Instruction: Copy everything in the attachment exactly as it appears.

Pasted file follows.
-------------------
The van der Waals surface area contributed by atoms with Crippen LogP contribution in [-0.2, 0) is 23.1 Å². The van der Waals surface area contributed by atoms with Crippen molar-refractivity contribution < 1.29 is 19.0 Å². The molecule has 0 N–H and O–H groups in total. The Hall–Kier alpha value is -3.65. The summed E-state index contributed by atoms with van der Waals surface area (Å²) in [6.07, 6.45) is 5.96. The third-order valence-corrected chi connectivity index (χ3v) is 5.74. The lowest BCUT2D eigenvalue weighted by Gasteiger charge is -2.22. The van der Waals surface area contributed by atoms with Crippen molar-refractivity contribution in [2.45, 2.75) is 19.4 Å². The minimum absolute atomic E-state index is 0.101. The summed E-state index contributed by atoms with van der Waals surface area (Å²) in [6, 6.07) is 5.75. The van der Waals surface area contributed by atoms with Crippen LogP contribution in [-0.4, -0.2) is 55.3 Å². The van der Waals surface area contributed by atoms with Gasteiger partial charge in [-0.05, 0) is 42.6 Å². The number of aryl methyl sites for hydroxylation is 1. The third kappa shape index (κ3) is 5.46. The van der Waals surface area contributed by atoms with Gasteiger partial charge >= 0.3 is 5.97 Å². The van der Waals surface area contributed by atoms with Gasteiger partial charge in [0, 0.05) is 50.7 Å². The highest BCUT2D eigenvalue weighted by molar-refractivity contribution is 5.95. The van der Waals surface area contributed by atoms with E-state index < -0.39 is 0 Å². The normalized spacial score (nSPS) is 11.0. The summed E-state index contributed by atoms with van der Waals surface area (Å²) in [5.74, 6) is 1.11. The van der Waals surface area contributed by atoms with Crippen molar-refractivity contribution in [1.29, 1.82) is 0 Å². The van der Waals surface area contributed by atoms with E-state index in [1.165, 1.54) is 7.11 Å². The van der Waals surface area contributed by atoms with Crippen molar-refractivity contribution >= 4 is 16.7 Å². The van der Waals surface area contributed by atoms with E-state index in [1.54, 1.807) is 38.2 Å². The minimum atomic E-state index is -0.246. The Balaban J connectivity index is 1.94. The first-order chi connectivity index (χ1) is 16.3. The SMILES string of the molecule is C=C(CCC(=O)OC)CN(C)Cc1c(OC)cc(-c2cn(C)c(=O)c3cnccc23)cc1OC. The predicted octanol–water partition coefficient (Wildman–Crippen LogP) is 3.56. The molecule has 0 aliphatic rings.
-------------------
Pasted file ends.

The van der Waals surface area contributed by atoms with Crippen LogP contribution in [-0.2, 0) is 23.1 Å². The van der Waals surface area contributed by atoms with Crippen molar-refractivity contribution < 1.29 is 19.0 Å². The molecule has 0 N–H and O–H groups in total. The Hall–Kier alpha value is -3.65. The summed E-state index contributed by atoms with van der Waals surface area (Å²) in [6.07, 6.45) is 5.96. The third-order valence-corrected chi connectivity index (χ3v) is 5.74. The lowest BCUT2D eigenvalue weighted by Gasteiger charge is -2.22. The van der Waals surface area contributed by atoms with Crippen molar-refractivity contribution in [2.45, 2.75) is 19.4 Å². The minimum absolute atomic E-state index is 0.101. The summed E-state index contributed by atoms with van der Waals surface area (Å²) in [6, 6.07) is 5.75. The van der Waals surface area contributed by atoms with Crippen LogP contribution in [-0.4, -0.2) is 55.3 Å². The van der Waals surface area contributed by atoms with Gasteiger partial charge in [-0.05, 0) is 42.6 Å². The number of aryl methyl sites for hydroxylation is 1. The third kappa shape index (κ3) is 5.46. The van der Waals surface area contributed by atoms with Gasteiger partial charge >= 0.3 is 5.97 Å². The van der Waals surface area contributed by atoms with Gasteiger partial charge in [0, 0.05) is 50.7 Å². The highest BCUT2D eigenvalue weighted by molar-refractivity contribution is 5.95. The van der Waals surface area contributed by atoms with E-state index < -0.39 is 0 Å². The normalized spacial score (nSPS) is 11.0. The summed E-state index contributed by atoms with van der Waals surface area (Å²) in [5.74, 6) is 1.11. The van der Waals surface area contributed by atoms with Crippen molar-refractivity contribution in [1.29, 1.82) is 0 Å². The van der Waals surface area contributed by atoms with E-state index in [1.165, 1.54) is 7.11 Å². The van der Waals surface area contributed by atoms with Crippen molar-refractivity contribution >= 4 is 16.7 Å². The van der Waals surface area contributed by atoms with E-state index in [1.54, 1.807) is 38.2 Å². The minimum atomic E-state index is -0.246. The Balaban J connectivity index is 1.94. The first-order chi connectivity index (χ1) is 16.3. The SMILES string of the molecule is C=C(CCC(=O)OC)CN(C)Cc1c(OC)cc(-c2cn(C)c(=O)c3cnccc23)cc1OC. The predicted octanol–water partition coefficient (Wildman–Crippen LogP) is 3.56. The molecule has 0 aliphatic rings.